Limo Hosting, Inc et al v. Fiks

Filing 51

ORDER by Magistrate Judge Bernard Zimmerman granting in part and denying in part 31 Motion to Dismiss (bzsec, COURT STAFF) (Filed on 12/18/2008)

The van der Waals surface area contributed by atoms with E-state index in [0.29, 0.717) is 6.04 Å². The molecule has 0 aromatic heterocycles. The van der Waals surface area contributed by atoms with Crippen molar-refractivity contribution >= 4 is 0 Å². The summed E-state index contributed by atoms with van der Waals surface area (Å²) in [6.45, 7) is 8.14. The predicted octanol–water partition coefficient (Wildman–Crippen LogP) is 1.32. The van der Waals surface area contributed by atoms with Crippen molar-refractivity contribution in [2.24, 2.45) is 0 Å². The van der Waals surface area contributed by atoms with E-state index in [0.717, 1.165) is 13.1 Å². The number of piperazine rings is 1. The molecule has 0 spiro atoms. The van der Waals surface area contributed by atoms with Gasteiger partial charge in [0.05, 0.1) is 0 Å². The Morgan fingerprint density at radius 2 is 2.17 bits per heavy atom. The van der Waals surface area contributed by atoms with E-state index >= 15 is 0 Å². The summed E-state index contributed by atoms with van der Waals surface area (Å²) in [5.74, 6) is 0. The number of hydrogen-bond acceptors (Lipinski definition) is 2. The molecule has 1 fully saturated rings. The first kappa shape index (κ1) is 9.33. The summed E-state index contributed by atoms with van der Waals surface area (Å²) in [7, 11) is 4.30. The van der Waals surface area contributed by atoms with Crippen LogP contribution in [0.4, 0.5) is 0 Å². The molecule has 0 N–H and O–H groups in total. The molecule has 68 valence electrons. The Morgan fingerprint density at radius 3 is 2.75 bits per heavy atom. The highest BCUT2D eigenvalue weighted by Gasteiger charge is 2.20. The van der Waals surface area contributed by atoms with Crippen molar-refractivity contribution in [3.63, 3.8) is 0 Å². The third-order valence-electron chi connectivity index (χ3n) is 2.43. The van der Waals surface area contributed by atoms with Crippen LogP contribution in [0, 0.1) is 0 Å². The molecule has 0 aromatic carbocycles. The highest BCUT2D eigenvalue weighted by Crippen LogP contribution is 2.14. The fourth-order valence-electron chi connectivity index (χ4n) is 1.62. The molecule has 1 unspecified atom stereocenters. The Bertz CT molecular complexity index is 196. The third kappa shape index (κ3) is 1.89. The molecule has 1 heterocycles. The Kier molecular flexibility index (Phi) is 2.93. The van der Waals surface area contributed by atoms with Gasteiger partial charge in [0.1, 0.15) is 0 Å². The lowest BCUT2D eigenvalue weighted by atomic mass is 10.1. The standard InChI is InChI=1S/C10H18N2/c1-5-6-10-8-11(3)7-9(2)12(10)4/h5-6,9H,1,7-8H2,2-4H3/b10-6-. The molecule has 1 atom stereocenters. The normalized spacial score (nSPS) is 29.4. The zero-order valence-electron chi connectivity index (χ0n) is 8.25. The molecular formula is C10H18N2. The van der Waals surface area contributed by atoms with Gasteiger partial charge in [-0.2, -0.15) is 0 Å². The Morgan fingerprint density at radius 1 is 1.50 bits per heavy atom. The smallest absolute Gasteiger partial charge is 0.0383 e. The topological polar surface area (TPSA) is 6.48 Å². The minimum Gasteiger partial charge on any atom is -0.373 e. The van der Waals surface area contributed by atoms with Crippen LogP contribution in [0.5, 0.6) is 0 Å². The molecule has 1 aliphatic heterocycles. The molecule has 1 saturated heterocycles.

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1 2 3 4 5 6 7 8 9 10 11 12 13 14 15 16 17 18 19 20 21 22 23 24 25 26 27 28 All parties have consented to my jurisdiction, for all proceedings including entry of final judgment, pursuant to 28 U.S.C. 636(c). 15 U.S.C. 1114 (1)(a) creates civil liability in anyone who makes use in commerce of "any reproduction, counterfeit, copy, or colorable imitation of a registered mark" in connection with the sale of goods where such use "is likely 1 2 1 UNITED STATES DISTRICT COURT NORTHERN DISTRICT OF CALIFORNIA LIMO HOSTING, INC., a Florida corporation, OLEG GRIDNEV, an individual, Plaintiff(s), v. MIKAIL FIKS (aka "Mike Fiks") d/b/a "FIXEDSITES.COM", an individual, and DOES 1-10. Defendant(s). ) ) ) ) ) ) ) ) ) ) ) ) ) ) ) ) No. C 08-2474 BZ ORDER GRANTING IN PART AND DENYING IN PART DEFENDANT FIKS' MOTION TO DISMISS Defendant Fiks moves to dismiss the first and second causes of action in plaintiffs' amended complaint ("complaint")1, which allege statutory trademark infringement in violation of the Lanham Act, 15 U.S.C. 11142, and common 1 2 3 4 5 6 7 8 9 10 11 12 13 14 15 16 17 18 19 20 21 22 23 24 25 26 27 28 law trademark infringement, respectively.3 Defendant asserts that the mark "Limo Hosting" is a generic mark registered on the supplemental register, which entitles plaintiffs to no presumption of validity regarding plaintiffs' exclusive right to use the mark in commerce and that plaintiffs have not alleged any facts suggesting that the mark has acquired "secondary meaning." Taking the allegations of the complaint as true, plaintiffs have adequately alleged that their mark has acquired secondary meaning through many years of exclusive use and advertising via the use of meta tags and search engine optimization of web sites. 16.) (See Pl.'s Amend. Compl. 14- Plaintiffs have also alleged that their customers have been confused about the source of materials bearing the mark and that one of their customers asked plaintiffs whether they had authorized the use of the mark to defendant. Amend. Compl. 17-18.) (See Pl.'s Because plaintiffs have alleged sufficient facts to plead secondary meaning, defendant's /// /// to cause confusion, or to cause mistake, or to deceive." Plaintiffs' mark is listed on the supplemental register. Registration of a mark on the supplemental register confers no substantive trademark rights beyond those under common law; therefore, plaintiffs' substantive trademark rights are only those available under the common law. See Creagri, Inc. v. Usana Health Scis., 2005 U.S. Dist. LEXIS 43196 *9 (N.D. Cal. January 26, 2005) (citing In re American Fertility Society, 188 F.3d 1341, 1343 (Fed. Cir. 1999)); see also J. Thomas McCarthy, McCarthy on Trademarks and Unfair Competition 19:36 (4th ed. 1999) ("Supplemental registration confers no substantive trademark rights beyond those under common law."). 2 3 1 2 3 4 5 6 7 8 9 10 11 12 13 14 15 16 17 18 19 20 21 22 23 24 25 26 27 28 motion to dismiss plaintiffs' trademark claims is DENIED.4 Defendant next argues that the complaint fails to state a claim for trade dress infringement. To state a claim for trade dress infringement under the Lanham Act, plaintiffs must allege facts that demonstrate that their trade dress is (1) non-functional, (2) distinctive, and (3) is likely to be confused with defendant's product by members of the consuming public. Clicks Billiards, Inc. v. Sixshooters, Inc., 251 F.3d 1252, 1258 (9th Cir. 2001); Nova Wines, Inc. v. Adler Fels Winery LLC, 467 F.Supp.2d 965, 975 (N.D. Cal. 2006). The Supreme Court has held that trade dress is "distinctive and capable of being protected if it either (1) is inherently distinctive or (2) has acquired distinctiveness through secondary meaning." Two Pesos, Inv. v. Taco Cabana, Inc., 505 U.S. 763, 769 (1992) (emphasis in original). Defendant asserts that plaintiffs' complaint is deficient because it fails to adequately plead how plaintiffs' trade dress is non-functional as well as how it is either inherently distinctive or has achieved secondary meaning. "A product feature is functional if it is essential to the product's use or if it affects the cost and quality of the product." Rachel v. Banana Republic, 831 F.2d 1503, 1506 (9th Defendant's argument that plaintiffs failed to "explain if or how [defendants] supposedly used [p]laintiffs' trademark in commerce" is misguided. (Def.'s Mot. to Dismiss p.3.) The complaint alleges that defendant copied plaintiffs' website, and therefore their marks, and used the copied materials to do business on a commercial website. (See Pl.'s First Amend. Compl. 23, 29, 30, 34, 45.) This is sufficient. See Bosley Med. Inst., Inc. v. Kremer, 403 F.3d 672, 677 (9th Cir. 2005). 3 4 1 2 3 4 5 6 7 8 9 10 11 12 13 14 15 16 17 18 19 20 21 22 23 24 25 26 27 28 Cir. 1987). Functional features are the "actual benefit" that a consumer wishes to purchase, as distinguished from an assurance that a particular entity made, sponsored, or endorsed a product. Rachel, 831 F.2d at 1506. "In determining functionality, a product's trade dress must be analyzed as a whole." First Brands Corp. v. Fred Meyer, Inc., Inquiry "is not directed 809 F.2d 1378, 1381 (9th Cir. 1987). at whether the individual elements are functional but whether the whole collection of elements taken together are functional." International Jensen v. Metrosound U.S.A., 4 Unique arrangements of "purely F.3d 819, 823 (9th Cir. 1993). functional features" are a functional design not entitled to section 1125(a) protection. Rachel, 831 F.2d at 1506. Vision Sports, Inc. Functionality is a question of fact. v. Melville Corp., 888 F.2d 609, 614 (9th Cir. 1989) (citing Clamp Mfg. Co. v. Enco Mfg. Co., 870 F.2d 512, 514 (9th Cir. 1989)). Factors to consider include whether: (1) a particular design yields a utilitarian advantage; (2) alternative designs are available to avoid hindering competition; and (3) the design achieves economics in manufacture or use. International Jensen, 4 F.3d at 823. Here, the complaint lacks non-functionality factual allegations. In the complaint, plaintiffs state in conclusory fashion that they use a "unique combination of color, print type and layout in marketing materials" that is non-functional and that the trade dress is non-functional because "it is unique and it has been the subject of wide and intensive advertisement, and/or a combination of both." 4 (Amd. Compl. 1 2 3 4 5 6 7 8 9 10 11 12 13 14 15 16 17 18 19 20 21 22 23 24 25 26 27 28 94, 95.) Missing are factual allegations of non-functionality addressing such factors as utilitarian advantage, availability of alternative designs, and economies in manufacture or use. No picture of the trade dress is attached. Accordingly, defendant's motion to dismiss plaintiffs' fourth cause of action is GRANTED. Finally, defendant argues that plaintiffs fail to state a claim for copyright infringement because they fail to allege when the infringement occurred. However, plaintiffs allege that the infringement occurred sometime prior to July 2007, and that defendant continues to infringe.5 Amend. Compl. 29, 33.) (See e.g., Pl.'s Defendant's motion to dismiss plaintiffs' sixth cause of action is DENIED.6 Defendant shall answer by January 7, 2009. Dated: December 17, 2008 Bernard Zimmerman United States District Judge G:\BZALL\-BZCASES\LIMO HOSTING V. FIKS\12(B)(6)FAC.FINAL RULING.10.17.08.WPD Defendant's argument that plaintiffs' descriptions of the copyrights are insufficiently pled also fails. Plaintiffs allege the identities of their copyrights, and also allege which websites they believe were infringed and which copyrighted sales pitches were allegedly infringed. These facts are sufficient to state a cognizable claim of copyright infringement. Defendant's request for sanctions is DENIED. To the extent that any party has unnecessarily multiplied these proceedings, it is defendant who has done so with the filing of such a specious sanctions motion. 5 6 5